The resort includes an ayurvedic centre, club house, coffee shop, restaurant, swimming-pool and other recreational facilities.

It has been designed to make maximum use of the existing water channels and to reflect traditional Kerala architecture, especially that distinctive character of the Kumarakom region. Wood recycled from old houses is used for most of the woodwork in this resort.

Madhuban Prayas is the first resort of its kind and scale in Vadodara, Gujarat. It has 30 standard rooms in the main block, 48 cottages facing the landscaped area, a 200-metre-long meandering swimming-pool, two luxury suites and a presidential suite with facilities such as multi-cuisine restaurants, coffee shops, club house, a 180-seat conference hall, and a spa of international standards.

By adopting the traditional style with the contemporary, the past can communicate with the present. Domestic architectural character has been adopted for the façade to leave a lasting impression.

This 5-star property of GRT Hotels & Resorts is located at Mahabalipuram near Chennai. Guests like the luxurious pool, garden-front ambience and spread-out character of the resort, besides its proximity to the shore temple.

The resort has 64 standard cottages, six pool villas, one presidential villa, and one bungalow equipped with modern amenities. Additional attractions include a spa, club house, garden view restaurant, lounge bar, conference hall and a 150m-spread meandering pool. The entire resort was designed to evoke the Chettinadu and Kancheepuram character.

The built form of this maiden project for Seabird Resorts Pvt Ltd, has imbibed its character from quintessential Goan architecture albeit with a contemporary twist. Besides rooms, the sprawling peninsula surrounded by lush green paddy fields houses various facilities like lounge bar, all-day dining, a speciality restaurant, conference hall, mini theatre and presidential suites.

The spa block is accessed through a large tree court, which is climaxed with a water body forming a backdrop to the reception area. The loosely-knit areas like yoga block, pool, jacuzzi decks, etc, open out to the paddy fields, with the spa villas tucked away at the tail end of the peninsula for privacy. Linear corridors stretching across the site are surrounded by water bodies that lead to the villas for an experience of a lifetime.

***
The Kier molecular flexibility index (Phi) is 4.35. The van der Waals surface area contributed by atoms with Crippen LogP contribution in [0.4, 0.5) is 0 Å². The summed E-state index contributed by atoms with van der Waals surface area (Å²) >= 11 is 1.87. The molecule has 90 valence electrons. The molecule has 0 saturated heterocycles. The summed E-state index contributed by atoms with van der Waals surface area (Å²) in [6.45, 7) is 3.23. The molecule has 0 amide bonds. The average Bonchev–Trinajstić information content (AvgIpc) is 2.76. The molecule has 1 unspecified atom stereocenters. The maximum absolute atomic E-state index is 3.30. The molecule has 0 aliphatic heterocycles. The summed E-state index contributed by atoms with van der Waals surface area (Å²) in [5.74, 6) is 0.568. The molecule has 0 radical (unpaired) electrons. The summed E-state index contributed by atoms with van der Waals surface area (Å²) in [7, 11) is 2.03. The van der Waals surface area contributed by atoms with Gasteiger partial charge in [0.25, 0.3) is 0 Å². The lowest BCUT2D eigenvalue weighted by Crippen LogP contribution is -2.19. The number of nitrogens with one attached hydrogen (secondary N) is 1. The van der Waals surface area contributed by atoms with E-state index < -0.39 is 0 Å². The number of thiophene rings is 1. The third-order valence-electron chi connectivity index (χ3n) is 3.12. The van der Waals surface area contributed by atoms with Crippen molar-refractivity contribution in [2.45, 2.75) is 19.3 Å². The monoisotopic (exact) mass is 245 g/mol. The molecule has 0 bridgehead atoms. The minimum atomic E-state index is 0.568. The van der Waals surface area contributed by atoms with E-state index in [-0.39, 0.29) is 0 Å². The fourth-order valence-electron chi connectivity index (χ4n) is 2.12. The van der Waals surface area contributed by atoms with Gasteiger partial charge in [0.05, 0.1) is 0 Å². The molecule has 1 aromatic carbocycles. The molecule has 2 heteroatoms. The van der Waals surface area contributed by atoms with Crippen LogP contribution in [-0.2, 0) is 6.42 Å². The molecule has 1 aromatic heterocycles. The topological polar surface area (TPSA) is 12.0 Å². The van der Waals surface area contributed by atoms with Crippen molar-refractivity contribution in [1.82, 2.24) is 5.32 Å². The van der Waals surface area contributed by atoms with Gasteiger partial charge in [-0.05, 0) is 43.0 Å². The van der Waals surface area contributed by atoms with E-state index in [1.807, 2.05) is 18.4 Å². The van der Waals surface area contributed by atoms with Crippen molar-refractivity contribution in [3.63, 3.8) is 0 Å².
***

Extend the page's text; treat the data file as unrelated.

This 453-room resort in Mahe, has evolved from the nature and architecture of Seychelles. The site was incredibly beautiful, but it had an existing youth training centre which had destroyed the immediate surroundings. As the site is a hub of ecological features, the design has been crystallised around the natural elements, to get the maximum view of the two beaches, while also carefully taking into consideration the restoration of the valuable ecological elements.

A project coming up soon in the backwaters of Kerala, Alila Kochi is envisioned as a unique and fashionable resort hotel that offers a stylish living, working and relaxing environment for the modern discerning traveller who recognises the need for design innovation, comfort and the highest levels of service and personal recognition. Built on a splendid site that is three-quarters submerged in water, it offered us the scope to create a ‘floating resort’ that boasts panoramic views from all sides. The design takes care to ensure that there is minimal impact on the site and the surroundings.

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June 2020
10 Jun 2020